Despite Covid-19, the bank is a bellwether for the UK economy and could recover hand-in-hand.
The bank’s fourth quarter performance and outlook comments bode well for the immediate future, but these results were unsurprisingly scarred by the effects of the pandemic.
Historically low interest rates provide an additional challenge, and perhaps one which will outlast the financial effects of the virus.
Net interest margin (NIM) slipped to 2.5% from 2.9% given these lower rates, as well as lower levels of more profitable unsecured lending and higher-quality mortgages. The target of 2.4% in the forthcoming period suggests a plateau and, indeed, the NIM level achieved in the full year was more than most of the bank’s rivals.
The cost/income ratio also worsened to 55.3%, from 48.5% the previous year.
Despite a reduction in overall costs of 4%, the decline of 16% in net income and 13% in net interest income were the culprits for the deterioration. That said, the ratio remains sector-leading by a comfortable margin.
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Elsewhere the bank has been attempting to stick to its knitting. There was growth of £10.2 billion in the second half in the mortgage book, where Lloyds (LSE:LLOY) has a dominant position and where mortgages usually account for some 60% of its loan book, as well as being traditionally lower-risk lending.
At the same time, the bank’s digital investment is beginning to reap rewards.
Active digital customers now number more than 17 million, and the growth in this space will continue to have a positive effect on costs generally, given the lower marginal costs of expansion.
However, pandemic-related provisions have been the bane of the banks in this reporting season, and Lloyds is no exception.
A further provision has led to an overall figure of £4.2 billion for the year, although this is lower than the range the bank had previously guided of between £4.5 billion to £5.5 billion. The impact is inevitable on a pre-tax profit figure which dropped by 72% to £1.2 billion, from £4.4 billion a year earlier.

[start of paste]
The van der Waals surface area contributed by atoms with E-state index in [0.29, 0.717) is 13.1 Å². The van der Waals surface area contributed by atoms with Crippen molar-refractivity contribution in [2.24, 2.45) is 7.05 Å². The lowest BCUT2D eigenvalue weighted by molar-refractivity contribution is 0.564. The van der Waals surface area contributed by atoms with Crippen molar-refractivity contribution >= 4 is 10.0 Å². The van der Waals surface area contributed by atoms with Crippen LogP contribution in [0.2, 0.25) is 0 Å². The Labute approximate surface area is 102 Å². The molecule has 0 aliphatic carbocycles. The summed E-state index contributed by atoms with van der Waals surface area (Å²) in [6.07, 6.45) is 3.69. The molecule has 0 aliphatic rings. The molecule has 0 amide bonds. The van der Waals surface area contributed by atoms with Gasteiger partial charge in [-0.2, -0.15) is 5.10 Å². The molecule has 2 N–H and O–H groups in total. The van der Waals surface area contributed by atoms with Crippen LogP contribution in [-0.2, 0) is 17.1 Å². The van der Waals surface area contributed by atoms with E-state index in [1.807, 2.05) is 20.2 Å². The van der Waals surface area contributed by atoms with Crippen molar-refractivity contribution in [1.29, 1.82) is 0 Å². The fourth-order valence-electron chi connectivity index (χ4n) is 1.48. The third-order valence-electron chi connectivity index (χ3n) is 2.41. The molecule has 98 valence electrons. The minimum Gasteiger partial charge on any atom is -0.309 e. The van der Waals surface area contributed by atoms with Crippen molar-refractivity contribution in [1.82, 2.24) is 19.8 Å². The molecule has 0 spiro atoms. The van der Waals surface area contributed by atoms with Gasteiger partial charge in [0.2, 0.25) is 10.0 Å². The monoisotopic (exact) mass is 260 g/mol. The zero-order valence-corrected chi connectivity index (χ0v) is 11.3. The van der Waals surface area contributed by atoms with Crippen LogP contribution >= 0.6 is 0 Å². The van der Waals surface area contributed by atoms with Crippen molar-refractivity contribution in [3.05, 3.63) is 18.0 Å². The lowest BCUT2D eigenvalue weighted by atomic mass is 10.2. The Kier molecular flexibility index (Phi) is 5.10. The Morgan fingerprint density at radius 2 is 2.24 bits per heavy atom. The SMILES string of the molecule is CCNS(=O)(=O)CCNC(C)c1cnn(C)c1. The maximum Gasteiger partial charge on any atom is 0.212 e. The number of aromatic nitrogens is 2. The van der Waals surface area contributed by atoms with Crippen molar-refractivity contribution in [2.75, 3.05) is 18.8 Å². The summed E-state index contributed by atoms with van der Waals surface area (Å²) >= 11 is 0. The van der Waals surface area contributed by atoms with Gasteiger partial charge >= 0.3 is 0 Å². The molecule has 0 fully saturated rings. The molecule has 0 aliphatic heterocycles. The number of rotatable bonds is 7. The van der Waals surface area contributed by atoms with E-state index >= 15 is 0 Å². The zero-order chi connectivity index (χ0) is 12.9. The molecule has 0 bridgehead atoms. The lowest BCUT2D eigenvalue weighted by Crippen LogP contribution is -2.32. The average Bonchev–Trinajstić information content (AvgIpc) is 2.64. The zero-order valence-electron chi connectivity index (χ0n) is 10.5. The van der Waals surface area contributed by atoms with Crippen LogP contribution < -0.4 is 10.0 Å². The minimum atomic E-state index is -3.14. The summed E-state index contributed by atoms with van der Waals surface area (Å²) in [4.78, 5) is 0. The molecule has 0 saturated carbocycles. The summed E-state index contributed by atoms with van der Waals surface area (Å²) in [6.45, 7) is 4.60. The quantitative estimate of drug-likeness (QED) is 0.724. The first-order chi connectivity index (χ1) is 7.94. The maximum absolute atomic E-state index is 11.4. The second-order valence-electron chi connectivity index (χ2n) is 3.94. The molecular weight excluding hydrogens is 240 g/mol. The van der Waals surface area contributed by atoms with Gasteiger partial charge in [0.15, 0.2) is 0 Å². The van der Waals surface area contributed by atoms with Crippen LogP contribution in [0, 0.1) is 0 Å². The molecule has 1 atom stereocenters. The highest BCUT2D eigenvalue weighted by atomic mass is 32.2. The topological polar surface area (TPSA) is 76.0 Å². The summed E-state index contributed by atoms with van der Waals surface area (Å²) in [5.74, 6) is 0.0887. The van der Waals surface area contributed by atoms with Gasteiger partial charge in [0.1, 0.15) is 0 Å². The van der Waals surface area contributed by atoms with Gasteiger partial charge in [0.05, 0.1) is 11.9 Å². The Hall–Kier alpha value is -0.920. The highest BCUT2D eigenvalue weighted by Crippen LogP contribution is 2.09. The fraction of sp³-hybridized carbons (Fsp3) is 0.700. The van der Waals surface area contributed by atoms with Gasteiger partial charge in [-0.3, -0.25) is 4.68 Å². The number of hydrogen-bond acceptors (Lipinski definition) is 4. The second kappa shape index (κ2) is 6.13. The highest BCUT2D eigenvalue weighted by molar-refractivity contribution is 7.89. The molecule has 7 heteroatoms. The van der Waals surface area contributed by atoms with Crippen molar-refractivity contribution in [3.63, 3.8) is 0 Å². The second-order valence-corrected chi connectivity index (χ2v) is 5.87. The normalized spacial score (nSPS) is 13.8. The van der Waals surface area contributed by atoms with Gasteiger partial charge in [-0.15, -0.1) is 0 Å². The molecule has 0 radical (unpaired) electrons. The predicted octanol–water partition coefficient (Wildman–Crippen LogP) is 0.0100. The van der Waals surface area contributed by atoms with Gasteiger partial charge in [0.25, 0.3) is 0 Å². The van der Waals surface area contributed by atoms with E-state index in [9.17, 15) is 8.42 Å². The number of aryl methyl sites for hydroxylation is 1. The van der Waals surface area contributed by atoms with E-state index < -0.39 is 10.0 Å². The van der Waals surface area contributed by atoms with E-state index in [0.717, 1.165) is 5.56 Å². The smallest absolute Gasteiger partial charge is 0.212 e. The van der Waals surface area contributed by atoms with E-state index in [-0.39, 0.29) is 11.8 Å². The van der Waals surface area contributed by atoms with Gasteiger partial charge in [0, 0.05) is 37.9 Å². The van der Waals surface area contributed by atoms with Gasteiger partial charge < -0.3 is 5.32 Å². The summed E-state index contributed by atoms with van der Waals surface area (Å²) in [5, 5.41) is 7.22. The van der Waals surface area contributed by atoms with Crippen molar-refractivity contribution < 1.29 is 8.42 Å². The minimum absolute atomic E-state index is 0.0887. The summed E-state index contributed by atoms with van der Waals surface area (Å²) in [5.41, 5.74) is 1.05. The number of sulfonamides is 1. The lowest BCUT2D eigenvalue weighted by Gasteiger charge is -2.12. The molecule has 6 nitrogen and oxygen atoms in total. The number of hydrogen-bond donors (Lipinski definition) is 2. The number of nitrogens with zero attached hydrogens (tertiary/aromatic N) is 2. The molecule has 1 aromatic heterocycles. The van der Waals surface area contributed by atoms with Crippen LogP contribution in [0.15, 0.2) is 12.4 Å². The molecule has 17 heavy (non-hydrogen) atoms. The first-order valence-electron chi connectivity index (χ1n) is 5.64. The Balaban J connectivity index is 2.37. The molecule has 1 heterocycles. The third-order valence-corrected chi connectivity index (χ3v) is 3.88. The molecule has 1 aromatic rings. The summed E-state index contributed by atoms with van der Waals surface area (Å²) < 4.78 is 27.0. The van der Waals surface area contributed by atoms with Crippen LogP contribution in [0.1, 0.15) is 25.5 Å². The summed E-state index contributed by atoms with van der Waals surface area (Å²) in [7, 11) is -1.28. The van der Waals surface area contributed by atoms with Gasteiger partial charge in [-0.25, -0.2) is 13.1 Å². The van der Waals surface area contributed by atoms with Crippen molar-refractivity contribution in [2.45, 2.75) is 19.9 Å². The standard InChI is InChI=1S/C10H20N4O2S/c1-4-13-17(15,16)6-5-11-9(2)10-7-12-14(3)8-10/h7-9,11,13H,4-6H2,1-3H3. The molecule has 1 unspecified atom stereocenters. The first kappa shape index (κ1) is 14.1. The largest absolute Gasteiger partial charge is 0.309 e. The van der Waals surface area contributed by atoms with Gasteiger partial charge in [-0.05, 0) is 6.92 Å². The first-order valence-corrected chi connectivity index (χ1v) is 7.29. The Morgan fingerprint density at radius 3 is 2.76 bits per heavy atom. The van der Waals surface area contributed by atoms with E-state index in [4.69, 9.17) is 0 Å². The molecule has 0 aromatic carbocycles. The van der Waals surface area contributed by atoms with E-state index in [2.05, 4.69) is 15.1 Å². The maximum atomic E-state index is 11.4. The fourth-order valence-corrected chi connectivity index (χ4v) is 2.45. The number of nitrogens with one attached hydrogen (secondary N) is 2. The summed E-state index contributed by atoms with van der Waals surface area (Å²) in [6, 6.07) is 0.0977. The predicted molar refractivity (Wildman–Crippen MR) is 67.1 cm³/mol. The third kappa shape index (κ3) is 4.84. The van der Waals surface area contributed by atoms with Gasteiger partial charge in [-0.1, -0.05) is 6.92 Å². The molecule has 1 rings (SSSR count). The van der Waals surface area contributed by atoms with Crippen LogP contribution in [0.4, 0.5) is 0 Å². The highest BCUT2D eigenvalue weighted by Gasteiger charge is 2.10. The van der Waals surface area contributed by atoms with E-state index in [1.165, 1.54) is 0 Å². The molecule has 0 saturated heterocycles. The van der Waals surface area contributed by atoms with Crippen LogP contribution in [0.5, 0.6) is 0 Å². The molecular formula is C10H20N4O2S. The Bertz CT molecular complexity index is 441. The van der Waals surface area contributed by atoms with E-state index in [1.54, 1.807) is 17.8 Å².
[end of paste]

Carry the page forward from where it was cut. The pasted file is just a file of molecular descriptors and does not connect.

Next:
Even so, Lloyds remains well capitalised and the CET1 ratio spiked to 16.2% from a previous 13.8%, well in excess of regulatory requirements.
This is also underpinned by a liquidity coverage ratio of 136% and enabled the bank to reinstate a dividend payment.
As has been the case across the sector, the temporary restrictions imposed by the regulator limit the banks’ ability to pay the level of dividends they might wish. Indeed, Lloyds is nudging against the ceiling here, with a payment which implies a yield of around 1.5%.
Overall, Lloyds is making progress on most of the metrics even though the pandemic has left an indelible mark.
The outlook for prospects is rather more promising. Given the bank’s reputation as a barometer for the UK economy, and all things being equal, Lloyds should strongly benefit from the easing of restrictions in the latter part of this year and any economic surge which results.
Those prospects have propelled the shares higher by 43% since the initial announcement of a vaccine in November. Although, over the last year the shares remain down by 29%, as compared to a dip of 7% for the wider FTSE 100.
Rather similar to the improving sentiment towards the UK as a whole by international investors, the market consensus of Lloyds as a cautious ‘buy’ could be subject to further upgrades.
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